Question #2: Why did you complete (your prayer)? [The shaykh was led in prayer during his journey, then the imaam shortened but the shaykh did not shorten (the prayer), so he was asked about that]
Shaykh al-Albaani (rahimahullaah) answers:
“The matter of being considered a traveler, in my understanding, does not depend on crossing a fixed distance as much as it depends on two things, the foundation of which is the intention, and the other is leaving the city/country. So if there is the intention to travel, and he leaves the city/country, the rulings of traveling are applicable (to him); and after that, the distance that he crosses is not regarded, whether long or short. As for (if) the fundamental principle is not present, which is the intention, then this (person) who left (the city/country) is not a traveler even if he crossed a long distance or less or more, because traveling is one of the rulings that are linked with this hadeeth, about which some of the scholars of Islaam have said that it is a third of Islaam: ‘Actions are only by (their) intentions and every person will have only that which he intended.’ And the truth is that this is a very sensitive issue about which the views of the scholars have differed and they did not agree on something completely clear such that it would be possible for someone to say: ‘This is the truth, it is quite obvious, so leave the side issues off of me.’ No one can say this, but all that he can say is: ‘I chose such and such.’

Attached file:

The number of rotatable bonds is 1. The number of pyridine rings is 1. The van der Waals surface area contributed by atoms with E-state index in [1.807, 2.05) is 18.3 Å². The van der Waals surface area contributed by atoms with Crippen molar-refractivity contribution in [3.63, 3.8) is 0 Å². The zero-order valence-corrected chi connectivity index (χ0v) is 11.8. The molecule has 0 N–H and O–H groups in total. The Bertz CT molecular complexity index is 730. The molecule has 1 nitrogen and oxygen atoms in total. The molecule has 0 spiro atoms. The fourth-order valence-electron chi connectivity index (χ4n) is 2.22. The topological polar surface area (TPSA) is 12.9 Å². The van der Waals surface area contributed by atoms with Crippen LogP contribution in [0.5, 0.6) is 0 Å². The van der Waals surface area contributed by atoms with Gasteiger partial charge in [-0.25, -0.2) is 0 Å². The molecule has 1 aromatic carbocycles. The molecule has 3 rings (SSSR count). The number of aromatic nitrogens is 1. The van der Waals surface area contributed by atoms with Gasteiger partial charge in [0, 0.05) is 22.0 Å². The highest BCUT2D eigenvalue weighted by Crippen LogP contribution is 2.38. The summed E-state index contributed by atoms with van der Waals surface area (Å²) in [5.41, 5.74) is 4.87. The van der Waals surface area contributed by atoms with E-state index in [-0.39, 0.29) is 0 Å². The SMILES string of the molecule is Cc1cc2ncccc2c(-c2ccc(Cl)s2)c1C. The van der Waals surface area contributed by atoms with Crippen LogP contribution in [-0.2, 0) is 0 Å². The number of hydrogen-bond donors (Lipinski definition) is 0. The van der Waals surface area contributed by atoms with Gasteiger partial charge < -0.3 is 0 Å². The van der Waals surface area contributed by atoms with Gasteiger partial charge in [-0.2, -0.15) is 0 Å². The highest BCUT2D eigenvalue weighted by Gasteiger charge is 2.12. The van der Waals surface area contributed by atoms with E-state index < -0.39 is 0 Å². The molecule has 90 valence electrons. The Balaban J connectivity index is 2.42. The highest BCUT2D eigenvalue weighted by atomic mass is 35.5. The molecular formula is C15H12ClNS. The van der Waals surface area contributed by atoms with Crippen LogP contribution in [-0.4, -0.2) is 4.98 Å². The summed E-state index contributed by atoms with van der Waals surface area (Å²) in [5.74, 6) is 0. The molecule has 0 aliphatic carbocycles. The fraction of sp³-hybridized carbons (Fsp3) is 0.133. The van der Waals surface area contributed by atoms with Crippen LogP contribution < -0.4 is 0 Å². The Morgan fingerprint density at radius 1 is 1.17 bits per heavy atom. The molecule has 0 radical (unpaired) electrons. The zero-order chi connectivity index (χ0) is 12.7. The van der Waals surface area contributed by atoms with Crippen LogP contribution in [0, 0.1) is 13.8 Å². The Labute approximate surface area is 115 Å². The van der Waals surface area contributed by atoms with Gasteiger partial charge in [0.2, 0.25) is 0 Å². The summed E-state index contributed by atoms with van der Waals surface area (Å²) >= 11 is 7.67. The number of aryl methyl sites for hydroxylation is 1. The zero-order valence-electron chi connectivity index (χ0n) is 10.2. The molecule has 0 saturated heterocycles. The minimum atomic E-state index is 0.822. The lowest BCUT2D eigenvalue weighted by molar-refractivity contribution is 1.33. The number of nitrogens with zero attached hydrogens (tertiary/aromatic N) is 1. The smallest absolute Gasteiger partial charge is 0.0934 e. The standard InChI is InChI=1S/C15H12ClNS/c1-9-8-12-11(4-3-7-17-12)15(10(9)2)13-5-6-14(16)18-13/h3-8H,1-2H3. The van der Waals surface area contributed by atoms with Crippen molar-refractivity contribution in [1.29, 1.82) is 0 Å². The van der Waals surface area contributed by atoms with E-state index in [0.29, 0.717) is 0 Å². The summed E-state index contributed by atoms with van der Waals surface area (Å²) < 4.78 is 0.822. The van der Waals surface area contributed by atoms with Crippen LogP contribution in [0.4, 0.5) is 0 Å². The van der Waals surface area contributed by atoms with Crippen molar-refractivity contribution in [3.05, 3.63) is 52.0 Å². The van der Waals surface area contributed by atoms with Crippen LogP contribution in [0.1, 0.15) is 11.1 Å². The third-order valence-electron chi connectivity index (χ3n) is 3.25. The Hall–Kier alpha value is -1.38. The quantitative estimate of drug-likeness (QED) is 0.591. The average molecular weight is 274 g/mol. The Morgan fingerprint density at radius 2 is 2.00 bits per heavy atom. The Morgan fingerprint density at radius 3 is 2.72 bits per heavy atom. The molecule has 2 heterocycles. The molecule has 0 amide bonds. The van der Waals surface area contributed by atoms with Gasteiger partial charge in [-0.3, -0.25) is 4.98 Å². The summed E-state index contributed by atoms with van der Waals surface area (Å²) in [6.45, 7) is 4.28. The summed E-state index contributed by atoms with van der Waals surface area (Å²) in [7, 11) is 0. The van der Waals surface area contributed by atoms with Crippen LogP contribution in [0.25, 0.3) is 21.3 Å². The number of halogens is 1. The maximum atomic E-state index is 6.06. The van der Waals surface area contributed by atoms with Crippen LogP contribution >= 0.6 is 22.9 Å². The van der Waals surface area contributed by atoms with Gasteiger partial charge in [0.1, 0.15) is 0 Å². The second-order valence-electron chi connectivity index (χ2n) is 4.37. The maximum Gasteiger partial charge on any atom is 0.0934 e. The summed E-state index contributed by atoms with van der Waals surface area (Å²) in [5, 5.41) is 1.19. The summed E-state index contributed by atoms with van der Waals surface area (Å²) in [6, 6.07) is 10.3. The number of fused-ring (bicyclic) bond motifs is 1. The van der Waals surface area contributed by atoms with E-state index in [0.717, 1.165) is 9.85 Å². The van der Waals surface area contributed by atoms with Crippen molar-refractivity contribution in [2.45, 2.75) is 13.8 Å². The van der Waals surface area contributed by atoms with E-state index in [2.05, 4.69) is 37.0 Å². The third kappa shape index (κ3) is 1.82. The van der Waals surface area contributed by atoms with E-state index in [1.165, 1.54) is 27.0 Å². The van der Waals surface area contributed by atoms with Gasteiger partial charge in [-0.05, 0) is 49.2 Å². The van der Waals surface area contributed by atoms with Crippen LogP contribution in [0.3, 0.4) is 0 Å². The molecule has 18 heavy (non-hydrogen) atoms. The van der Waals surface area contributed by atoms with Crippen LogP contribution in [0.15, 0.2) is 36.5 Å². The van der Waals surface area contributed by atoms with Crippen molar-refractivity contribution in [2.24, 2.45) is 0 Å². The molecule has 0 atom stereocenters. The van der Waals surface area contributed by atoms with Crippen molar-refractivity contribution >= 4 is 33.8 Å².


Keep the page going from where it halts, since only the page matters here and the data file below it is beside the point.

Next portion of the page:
So I chose – what I understood from the treatise of Ibn Taimiyah (rahimahullaah) regarding this matter. He has a special treatise about the rulings of traveling. Indeed he struck a very wonderful example, from which the researcher and student of knowledge understand that traveling has nothing to do with crossing a long distance over a short distance. As for (saying) that it has nothing to do with crossing a short distance, then I think this is not an area of debate, because it is established from the Messenger (of Allaah) (‘alayhi ssalaat wa ssalaam) that he [sallAllaahu ‘alayhi wa sallam] used to leave from Madinah to al-Baqee’(graveyard); then he [sallAllaahu ‘alayhi wa sallam] would greet them (the dead) with the salaam, then return. He [sallAllaahu ‘alayhi wa sallam] used to go out to the martyrs, to Uhud; he [sallAllaahu ‘alayhi wa sallam] would greet them with the salaam, then return. He [sallAllaahu ‘alayhi wa sallam] did not consider himself a traveler although he [sallAllaahu ‘alayhi wa sallam] left the city. And the opposite of that as well – if he crossed a long distance, that does not mean that he became a traveler merely because of crossing this distance.